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New community hospital: Is it happening or not?

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Plans for a new community hospital in Killarney are in the final design stages and a planning permission application was due to be submitted by the end of June.

That is according to a report that the Health Information and Quality Authority published this week on current activities at Killarney Community Hospital.

The report was published on Tuesday this week, the same day the newly elected Killarney Municipal Council met of the first time.

In the course of the meeting Cllr Maura Healy Rae asked: “To ask Kerry County Council and the Department of Health, what is the current update regarding the provision of a new community hospital in Killarney.”

As such, this means that Kerry County Council needs to write to the Minister of Health to get an update on the project.

However, official Kerry County Council planning application paperwork seen by the Killarney Advertiser reveals that there was no planning applications made on behalf of the HSE up to June 28.

“There is a lot of fudging going on,” Cllr. Healy Rae told the Killarney Advertiser after the meeting. “I am calling on the government not to back to down on a promise that we would have a new hospital by 2021 and that other projects would not suffer as a result of the cost overrun on the Children’s Hospital in Dublin.”

The new hospital cannot come soon enough. The report published on Tuesday did not paint a pretty picture of current goings on a the hospital.

Limited availability of single rooms for end of life care; limited privacy and noise and lack of space in multi-occupancy rooms were just some of the issues highlighted in a report published this week on dementia patient care across the hospital’s three sites.

The centre, located on Rock Road is registered to provide long term, respite, palliative and dementia care for 96 residents.

Resident accommodation is spread across three separate units; Fuschia which can accommodate 22 residents, Hawthorn which can accommodate 36 residents, and Heather which can accommodate 38 residents.

Inspectors carried out an unannounced inspection focused on the care of residents  at the hospital in early April this year.

Inspectors met with residents, relatives, the provider representative, the person in charge, the two Assistant Directors Of Nursing, nurses, care staff, activities staff, support staff and numerous other staff members.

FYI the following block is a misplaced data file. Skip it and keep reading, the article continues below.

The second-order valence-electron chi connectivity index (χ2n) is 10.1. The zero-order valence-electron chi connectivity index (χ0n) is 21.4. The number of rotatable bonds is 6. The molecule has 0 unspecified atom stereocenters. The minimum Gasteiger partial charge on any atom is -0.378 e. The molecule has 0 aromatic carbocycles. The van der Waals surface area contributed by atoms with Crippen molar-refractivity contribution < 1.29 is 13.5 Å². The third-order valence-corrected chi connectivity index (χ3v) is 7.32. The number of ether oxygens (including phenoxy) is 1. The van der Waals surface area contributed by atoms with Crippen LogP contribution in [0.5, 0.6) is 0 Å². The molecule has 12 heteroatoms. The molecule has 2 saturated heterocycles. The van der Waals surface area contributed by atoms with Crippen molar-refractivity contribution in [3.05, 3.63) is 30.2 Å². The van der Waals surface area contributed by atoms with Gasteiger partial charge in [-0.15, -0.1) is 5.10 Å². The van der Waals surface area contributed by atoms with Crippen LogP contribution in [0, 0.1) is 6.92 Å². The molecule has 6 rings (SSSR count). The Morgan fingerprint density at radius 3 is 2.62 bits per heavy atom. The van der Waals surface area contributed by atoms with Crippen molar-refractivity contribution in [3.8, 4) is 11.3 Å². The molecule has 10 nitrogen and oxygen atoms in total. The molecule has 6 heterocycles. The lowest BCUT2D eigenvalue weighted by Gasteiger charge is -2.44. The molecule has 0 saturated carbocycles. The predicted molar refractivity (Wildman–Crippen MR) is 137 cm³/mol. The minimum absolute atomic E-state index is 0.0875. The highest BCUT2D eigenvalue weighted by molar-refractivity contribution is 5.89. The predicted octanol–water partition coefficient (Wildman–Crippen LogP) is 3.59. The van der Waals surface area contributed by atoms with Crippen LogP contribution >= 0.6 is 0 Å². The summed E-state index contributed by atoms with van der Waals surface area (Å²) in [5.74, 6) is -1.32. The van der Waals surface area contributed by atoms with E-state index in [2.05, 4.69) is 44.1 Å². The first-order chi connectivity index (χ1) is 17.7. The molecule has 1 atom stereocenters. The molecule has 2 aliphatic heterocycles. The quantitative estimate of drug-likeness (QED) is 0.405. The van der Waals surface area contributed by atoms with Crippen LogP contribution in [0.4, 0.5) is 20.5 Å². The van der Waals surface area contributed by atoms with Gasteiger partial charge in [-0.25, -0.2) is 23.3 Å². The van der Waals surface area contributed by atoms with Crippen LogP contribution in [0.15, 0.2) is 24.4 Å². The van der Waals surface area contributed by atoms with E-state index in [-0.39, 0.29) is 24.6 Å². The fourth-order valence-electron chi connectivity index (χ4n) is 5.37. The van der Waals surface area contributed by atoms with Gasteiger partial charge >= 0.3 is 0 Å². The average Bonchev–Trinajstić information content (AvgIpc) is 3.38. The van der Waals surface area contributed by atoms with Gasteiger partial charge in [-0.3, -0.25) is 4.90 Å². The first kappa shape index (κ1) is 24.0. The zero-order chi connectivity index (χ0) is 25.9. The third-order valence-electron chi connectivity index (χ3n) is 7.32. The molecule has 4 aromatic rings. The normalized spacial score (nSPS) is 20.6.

The inspectors found that residents’ overall healthcare needs were met and they had very good access to appropriate medical and allied healthcare services. The quality of residents’ lives was generally enhanced by the provision of a choice of interesting things for them to do during the day and an ethos of respect and dignity for residents was evident.

It follows a previous inspection in October last year. Certain objectives from the previous report where not met.

Inspectors found thatthe Health Service Executive (HSE) failed to take all necessary action to improve the privacy and dignity of residents and that a comprehensive review of occupancy levels was not carried out to inform the profile and number of residents who could appropriately be accommodated in the centre.

Long-term residents continued to be accommodated in situations which adversely impacted their daily quality of life, privacy and dignity following a reduction in the number of residents accommodated in the centre, the registered provider had failed to ensure that the space created by the reduced number of residents was utilized in all cases to enhance the quality of life and privacy and dignity of the remaining residents.

Inspectors found gaps in documentation and a care plan for a resident that suffered seizures was not sufficiently detailed to direct care. Gaps were seen in wound care documentation where a section was left blank for staff to retrospectively document wound care given which does not follow with best practice on documentation.

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NPWS survey to find out impact of fires